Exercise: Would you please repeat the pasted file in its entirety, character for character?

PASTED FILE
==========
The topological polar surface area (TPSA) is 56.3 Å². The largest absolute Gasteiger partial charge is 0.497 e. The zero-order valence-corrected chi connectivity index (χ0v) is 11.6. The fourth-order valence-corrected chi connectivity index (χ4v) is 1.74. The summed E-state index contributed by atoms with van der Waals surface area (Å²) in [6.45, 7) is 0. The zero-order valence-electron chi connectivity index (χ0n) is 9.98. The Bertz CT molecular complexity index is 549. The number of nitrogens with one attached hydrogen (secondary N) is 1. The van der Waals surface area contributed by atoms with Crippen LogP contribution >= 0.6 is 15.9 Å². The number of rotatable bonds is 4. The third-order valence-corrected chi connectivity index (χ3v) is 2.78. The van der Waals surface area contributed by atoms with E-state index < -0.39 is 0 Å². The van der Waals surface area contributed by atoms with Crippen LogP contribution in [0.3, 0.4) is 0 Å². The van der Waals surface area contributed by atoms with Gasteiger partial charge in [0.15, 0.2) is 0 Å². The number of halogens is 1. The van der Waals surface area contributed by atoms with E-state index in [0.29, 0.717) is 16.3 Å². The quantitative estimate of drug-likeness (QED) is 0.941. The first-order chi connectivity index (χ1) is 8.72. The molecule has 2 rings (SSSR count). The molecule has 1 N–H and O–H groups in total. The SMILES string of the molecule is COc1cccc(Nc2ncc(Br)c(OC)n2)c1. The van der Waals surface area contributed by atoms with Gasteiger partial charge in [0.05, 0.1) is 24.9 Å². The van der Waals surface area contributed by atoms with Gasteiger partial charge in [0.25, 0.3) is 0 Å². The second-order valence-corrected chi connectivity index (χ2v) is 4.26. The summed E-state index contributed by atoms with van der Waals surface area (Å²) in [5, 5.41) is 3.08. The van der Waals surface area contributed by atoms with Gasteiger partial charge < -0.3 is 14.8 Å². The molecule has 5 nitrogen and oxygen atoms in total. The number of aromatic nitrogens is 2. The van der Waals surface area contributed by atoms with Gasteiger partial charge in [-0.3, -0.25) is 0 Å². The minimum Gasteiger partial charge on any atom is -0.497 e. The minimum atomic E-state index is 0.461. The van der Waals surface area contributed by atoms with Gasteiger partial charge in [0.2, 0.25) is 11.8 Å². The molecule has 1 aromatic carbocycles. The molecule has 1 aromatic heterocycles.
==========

The topological polar surface area (TPSA) is 56.3 Å². The largest absolute Gasteiger partial charge is 0.497 e. The zero-order valence-corrected chi connectivity index (χ0v) is 11.6. The fourth-order valence-corrected chi connectivity index (χ4v) is 1.74. The summed E-state index contributed by atoms with van der Waals surface area (Å²) in [6.45, 7) is 0. The zero-order valence-electron chi connectivity index (χ0n) is 9.98. The Bertz CT molecular complexity index is 549. The number of nitrogens with one attached hydrogen (secondary N) is 1. The van der Waals surface area contributed by atoms with Crippen LogP contribution >= 0.6 is 15.9 Å². The number of rotatable bonds is 4. The third-order valence-corrected chi connectivity index (χ3v) is 2.78. The van der Waals surface area contributed by atoms with E-state index < -0.39 is 0 Å². The van der Waals surface area contributed by atoms with Crippen LogP contribution in [0.3, 0.4) is 0 Å². The van der Waals surface area contributed by atoms with Gasteiger partial charge in [0.15, 0.2) is 0 Å². The number of halogens is 1. The van der Waals surface area contributed by atoms with E-state index in [0.29, 0.717) is 16.3 Å². The quantitative estimate of drug-likeness (QED) is 0.941. The first-order chi connectivity index (χ1) is 8.72. The molecule has 2 rings (SSSR count). The molecule has 1 N–H and O–H groups in total. The SMILES string of the molecule is COc1cccc(Nc2ncc(Br)c(OC)n2)c1. The van der Waals surface area contributed by atoms with Gasteiger partial charge in [0.05, 0.1) is 24.9 Å². The van der Waals surface area contributed by atoms with Gasteiger partial charge in [0.25, 0.3) is 0 Å². The second-order valence-corrected chi connectivity index (χ2v) is 4.26. The summed E-state index contributed by atoms with van der Waals surface area (Å²) in [5, 5.41) is 3.08. The van der Waals surface area contributed by atoms with Gasteiger partial charge < -0.3 is 14.8 Å². The molecule has 5 nitrogen and oxygen atoms in total. The number of aromatic nitrogens is 2. The van der Waals surface area contributed by atoms with Gasteiger partial charge in [-0.3, -0.25) is 0 Å². The minimum Gasteiger partial charge on any atom is -0.497 e. The minimum atomic E-state index is 0.461. The van der Waals surface area contributed by atoms with Gasteiger partial charge in [0.2, 0.25) is 11.8 Å². The molecule has 1 aromatic carbocycles. The molecule has 1 aromatic heterocycles.